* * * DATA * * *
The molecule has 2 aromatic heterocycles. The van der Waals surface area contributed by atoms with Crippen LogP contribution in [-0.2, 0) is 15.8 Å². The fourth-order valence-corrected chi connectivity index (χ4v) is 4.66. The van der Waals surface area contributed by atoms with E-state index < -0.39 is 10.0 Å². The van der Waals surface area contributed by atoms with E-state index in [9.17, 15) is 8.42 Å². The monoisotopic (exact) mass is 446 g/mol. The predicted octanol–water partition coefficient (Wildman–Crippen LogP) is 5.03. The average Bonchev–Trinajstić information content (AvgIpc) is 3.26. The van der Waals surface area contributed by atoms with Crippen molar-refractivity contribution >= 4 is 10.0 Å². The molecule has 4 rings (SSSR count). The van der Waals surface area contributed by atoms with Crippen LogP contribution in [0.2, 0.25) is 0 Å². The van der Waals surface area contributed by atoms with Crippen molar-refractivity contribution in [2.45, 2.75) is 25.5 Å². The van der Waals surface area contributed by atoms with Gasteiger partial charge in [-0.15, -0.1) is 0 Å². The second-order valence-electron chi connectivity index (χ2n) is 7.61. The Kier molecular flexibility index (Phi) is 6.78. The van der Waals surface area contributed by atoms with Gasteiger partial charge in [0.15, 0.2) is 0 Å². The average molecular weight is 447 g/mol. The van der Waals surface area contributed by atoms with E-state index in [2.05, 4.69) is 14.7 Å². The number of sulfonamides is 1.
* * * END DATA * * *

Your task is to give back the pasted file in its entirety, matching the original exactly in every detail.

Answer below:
The molecule has 2 aromatic heterocycles. The van der Waals surface area contributed by atoms with Crippen LogP contribution in [-0.2, 0) is 15.8 Å². The fourth-order valence-corrected chi connectivity index (χ4v) is 4.66. The van der Waals surface area contributed by atoms with E-state index < -0.39 is 10.0 Å². The van der Waals surface area contributed by atoms with E-state index in [9.17, 15) is 8.42 Å². The monoisotopic (exact) mass is 446 g/mol. The predicted octanol–water partition coefficient (Wildman–Crippen LogP) is 5.03. The average Bonchev–Trinajstić information content (AvgIpc) is 3.26. The van der Waals surface area contributed by atoms with Crippen molar-refractivity contribution >= 4 is 10.0 Å². The molecule has 4 rings (SSSR count). The van der Waals surface area contributed by atoms with Crippen LogP contribution in [0.2, 0.25) is 0 Å². The van der Waals surface area contributed by atoms with Crippen molar-refractivity contribution in [2.45, 2.75) is 25.5 Å². The van der Waals surface area contributed by atoms with Gasteiger partial charge in [-0.15, -0.1) is 0 Å². The second-order valence-electron chi connectivity index (χ2n) is 7.61. The Kier molecular flexibility index (Phi) is 6.78. The van der Waals surface area contributed by atoms with Gasteiger partial charge in [0.15, 0.2) is 0 Å². The average molecular weight is 447 g/mol. The van der Waals surface area contributed by atoms with E-state index in [2.05, 4.69) is 14.7 Å². The number of sulfonamides is 1.